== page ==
he U.S. Federal Trade Commission has launched an investigation to determine whether Apple is illegally using its mobile software to harm competitors. In question are recently-made changes to Apple's App Store rules, which some say effectively "bar Google and other rivals from selling ads inside iPhone and iPad applications, such as games." Is Apple breaking the law — or is this type of legal scrutiny (the latest in a string of government inquiries into Apple's business practices) simply part of becoming a technology giant?
It's about time: Finally, Steve Jobs is "going to be investigated for his antitrust antics," says Nick Farrell in The Inquirer. Apple has built a "near monopoly in the mobile advertising market." And it seems there's "enough proof" of this for the FTC "go after the scalp of Steve Jobs" in the same way it did to Microsoft's Bill Gates in the 1990s.
"Apple gets the Microsoft treatment by the FTC"
Apple isn't breaking the law: I hate to pop your anti-Apple bubble, says Jim Edwards in BNet, but "unless it comes up with a huge surprise, the FTC is likely to find Apple is not breaking the law." Firstly, competition in the mobile advertising market is "alive and fierce." Secondly, "it's legal to create a monopoly if your dominance is based solely on the superiority of your product."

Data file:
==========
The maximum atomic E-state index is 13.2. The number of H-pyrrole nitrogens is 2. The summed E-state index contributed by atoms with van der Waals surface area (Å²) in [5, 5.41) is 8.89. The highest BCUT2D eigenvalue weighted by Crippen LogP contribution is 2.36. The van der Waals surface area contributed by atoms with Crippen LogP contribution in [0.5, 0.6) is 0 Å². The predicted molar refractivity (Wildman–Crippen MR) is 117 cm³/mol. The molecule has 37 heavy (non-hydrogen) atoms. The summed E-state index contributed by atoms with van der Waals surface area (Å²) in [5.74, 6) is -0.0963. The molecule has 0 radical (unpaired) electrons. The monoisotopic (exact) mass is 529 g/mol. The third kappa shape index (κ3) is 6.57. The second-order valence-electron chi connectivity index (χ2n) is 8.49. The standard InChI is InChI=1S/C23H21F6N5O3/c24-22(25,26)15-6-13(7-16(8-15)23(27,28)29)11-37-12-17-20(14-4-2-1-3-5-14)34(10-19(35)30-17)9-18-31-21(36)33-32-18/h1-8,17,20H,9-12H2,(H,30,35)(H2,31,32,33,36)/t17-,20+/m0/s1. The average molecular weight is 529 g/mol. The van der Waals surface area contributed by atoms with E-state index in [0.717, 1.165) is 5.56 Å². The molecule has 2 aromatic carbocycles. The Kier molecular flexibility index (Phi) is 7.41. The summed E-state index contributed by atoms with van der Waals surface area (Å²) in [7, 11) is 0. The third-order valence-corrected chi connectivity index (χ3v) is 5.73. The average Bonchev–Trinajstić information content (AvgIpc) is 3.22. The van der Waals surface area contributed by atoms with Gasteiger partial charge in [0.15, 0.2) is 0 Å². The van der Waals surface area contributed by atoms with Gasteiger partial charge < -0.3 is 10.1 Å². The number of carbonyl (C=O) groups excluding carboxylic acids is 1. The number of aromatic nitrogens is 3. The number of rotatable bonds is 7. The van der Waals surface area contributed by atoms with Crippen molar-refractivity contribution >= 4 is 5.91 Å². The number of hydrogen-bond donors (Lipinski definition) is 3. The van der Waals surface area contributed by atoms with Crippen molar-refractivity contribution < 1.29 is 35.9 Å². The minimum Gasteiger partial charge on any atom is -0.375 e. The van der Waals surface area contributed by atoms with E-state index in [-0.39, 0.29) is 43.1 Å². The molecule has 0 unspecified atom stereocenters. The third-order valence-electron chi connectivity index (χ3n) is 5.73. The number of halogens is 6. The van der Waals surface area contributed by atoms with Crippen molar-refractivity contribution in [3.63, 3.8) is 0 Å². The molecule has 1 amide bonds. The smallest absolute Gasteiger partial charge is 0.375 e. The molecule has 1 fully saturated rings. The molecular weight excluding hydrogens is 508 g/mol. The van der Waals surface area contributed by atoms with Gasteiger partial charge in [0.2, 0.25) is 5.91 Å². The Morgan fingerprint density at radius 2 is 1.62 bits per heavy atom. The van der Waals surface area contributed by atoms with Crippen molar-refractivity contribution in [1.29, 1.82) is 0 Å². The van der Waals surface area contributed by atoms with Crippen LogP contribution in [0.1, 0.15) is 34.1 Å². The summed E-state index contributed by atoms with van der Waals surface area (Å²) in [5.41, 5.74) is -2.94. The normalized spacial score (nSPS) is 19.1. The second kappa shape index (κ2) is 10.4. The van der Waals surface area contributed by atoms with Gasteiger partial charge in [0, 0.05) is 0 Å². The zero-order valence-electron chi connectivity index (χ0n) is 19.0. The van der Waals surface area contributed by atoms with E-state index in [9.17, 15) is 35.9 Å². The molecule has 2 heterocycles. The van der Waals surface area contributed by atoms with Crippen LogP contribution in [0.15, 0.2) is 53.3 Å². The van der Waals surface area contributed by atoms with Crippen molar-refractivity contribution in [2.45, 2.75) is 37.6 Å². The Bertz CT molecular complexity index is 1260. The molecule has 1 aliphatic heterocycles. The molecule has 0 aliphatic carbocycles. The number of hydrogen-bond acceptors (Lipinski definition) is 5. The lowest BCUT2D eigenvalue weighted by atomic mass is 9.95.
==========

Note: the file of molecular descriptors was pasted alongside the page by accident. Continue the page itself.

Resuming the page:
"4 reasons the FTC won't find Apple's iAd anti-competitive"
It's all about government control: Regardless of Apple's guilt or innocence, says John C. Abell in Wired, this investigation simply proves how interested the Feds are in "online advertising." Just "weeks ago," the FTC "seemed to want to keep" Google (ironically, the "primary victim" of Apple's new rules) "from becoming dominant in mobile ads." So until the FTC releases its decision, all we really know is that the government plans to watch this quickly growing market like a hawk.
"FTC to review allegations Apple's iAd is anti-competitive: Report"
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